Congressman: Holder May Have Broken Law in AP Scandal


DOJ Investigation of AP Phone Records

Attorney General Eric Holder may have violated federal law when he did not put his recusal from the secret Associated Press phone records seizure case in writing, Rep. Raul Labrador (R-ID) suggested during a House Judiciary Committee hearing on Wednesday.

Holder said he was not involved in the secret collection of AP phone records because he had recused himself from the investigation which led to the seizure. The Department of Justice hoped to find the source of leaked confidential information, and Holder claims he recused himself because he had access to that information and therefore was a suspect.

“[I] have heard you several times talk about ‘best practices and proprieties.’" Labrador said during his questioning of Holder. "When you decided to recuse yourself, did you look at best practices? I think you admitted already it would have been a better practice for you to put it in writing.”

Labrador then cited federal law, specifically 28 USC § 591, and noted that it requires the Attorney General to put a recusal in writing in “certain circumstances.”

“Frankly, I’ve read it a couple times, I don’t know if it applies to your situation right now, but don’t you think it would have been the best practice for you to just put it in writing especially on an issue of such significance?” Labrador asked.

Holder answered that he would consider putting recusals in writing in the future.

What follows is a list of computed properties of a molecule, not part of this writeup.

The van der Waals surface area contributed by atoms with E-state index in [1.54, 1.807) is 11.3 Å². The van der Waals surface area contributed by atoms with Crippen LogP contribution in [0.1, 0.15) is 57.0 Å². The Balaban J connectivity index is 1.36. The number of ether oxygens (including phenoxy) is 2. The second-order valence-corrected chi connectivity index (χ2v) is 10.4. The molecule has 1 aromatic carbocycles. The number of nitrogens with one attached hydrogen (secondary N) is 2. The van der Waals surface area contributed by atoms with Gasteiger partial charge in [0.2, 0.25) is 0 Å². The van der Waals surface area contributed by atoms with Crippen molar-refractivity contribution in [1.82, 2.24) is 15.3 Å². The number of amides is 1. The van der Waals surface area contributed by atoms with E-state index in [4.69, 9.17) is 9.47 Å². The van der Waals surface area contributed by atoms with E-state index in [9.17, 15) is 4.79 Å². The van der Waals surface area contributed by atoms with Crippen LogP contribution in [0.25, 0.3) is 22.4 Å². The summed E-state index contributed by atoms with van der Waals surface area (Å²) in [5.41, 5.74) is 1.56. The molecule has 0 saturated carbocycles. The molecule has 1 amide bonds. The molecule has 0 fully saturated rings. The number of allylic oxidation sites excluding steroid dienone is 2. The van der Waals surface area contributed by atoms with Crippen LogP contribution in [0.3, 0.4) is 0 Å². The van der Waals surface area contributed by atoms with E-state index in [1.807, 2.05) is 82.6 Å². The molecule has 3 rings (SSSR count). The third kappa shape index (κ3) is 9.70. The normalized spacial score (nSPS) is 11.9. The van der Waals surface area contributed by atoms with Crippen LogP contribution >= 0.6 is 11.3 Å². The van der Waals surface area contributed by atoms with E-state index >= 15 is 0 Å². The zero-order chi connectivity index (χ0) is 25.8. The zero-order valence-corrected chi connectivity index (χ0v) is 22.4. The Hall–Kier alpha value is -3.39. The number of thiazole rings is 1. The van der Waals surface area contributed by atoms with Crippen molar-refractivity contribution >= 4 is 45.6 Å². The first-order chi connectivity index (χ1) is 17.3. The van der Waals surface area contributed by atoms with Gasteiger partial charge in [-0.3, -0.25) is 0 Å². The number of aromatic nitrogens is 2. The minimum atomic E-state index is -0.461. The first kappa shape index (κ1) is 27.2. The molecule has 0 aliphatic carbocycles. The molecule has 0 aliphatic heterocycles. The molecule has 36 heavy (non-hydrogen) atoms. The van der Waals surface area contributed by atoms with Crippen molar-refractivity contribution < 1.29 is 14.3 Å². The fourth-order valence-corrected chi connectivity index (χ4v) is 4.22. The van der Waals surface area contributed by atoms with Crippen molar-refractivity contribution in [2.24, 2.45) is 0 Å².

Federal law requires that the U.S. Attorney General sign off on the type of subpoena used in situations such as the AP investigation, but Holder claimed that when he recused himself, that responsibility fell to Deputy Attorney General James Cole. Asked directly if he put his recusal in writing, Holder said no. He claimed he only informed Cole of the decision.

The law that Labrador cited notes that when the Attorney General decides his recusal is necessary, he must put such a determination in writing. The exact text of that section of law is as follows:

“Recusal of Attorney General.—

(1) When recusal is required.—

(A) If information received under this chapter involves the Attorney General, the next most senior official in the Department of Justice who is not also recused shall perform the duties assigned under this chapter to the Attorney General.

(B) If information received under this chapter involves a person with whom the Attorney General has a personal or financial relationship, the Attorney General shall recuse himself or herself by designating the next most senior official in the Department of Justice who is not also recused to perform the duties assigned under this chapter to the Attorney General.

(2) Requirements for recusal determination.— Before personally making any other determination under this chapter with respect to information received under this chapter, the Attorney General shall determine under paragraph (1)(B) whether recusal is necessary. The Attorney General shall set forth this determination in writing, identify the facts considered by the Attorney General, and set forth the reasons for the recusal. The Attorney General shall file this determination with any notification or application submitted to the division of the court under this chapter with respect to such information. “

A Department of Justice spokeswoman has not immediately responded to Breitbart News in response to Labrador’s line of questioning.


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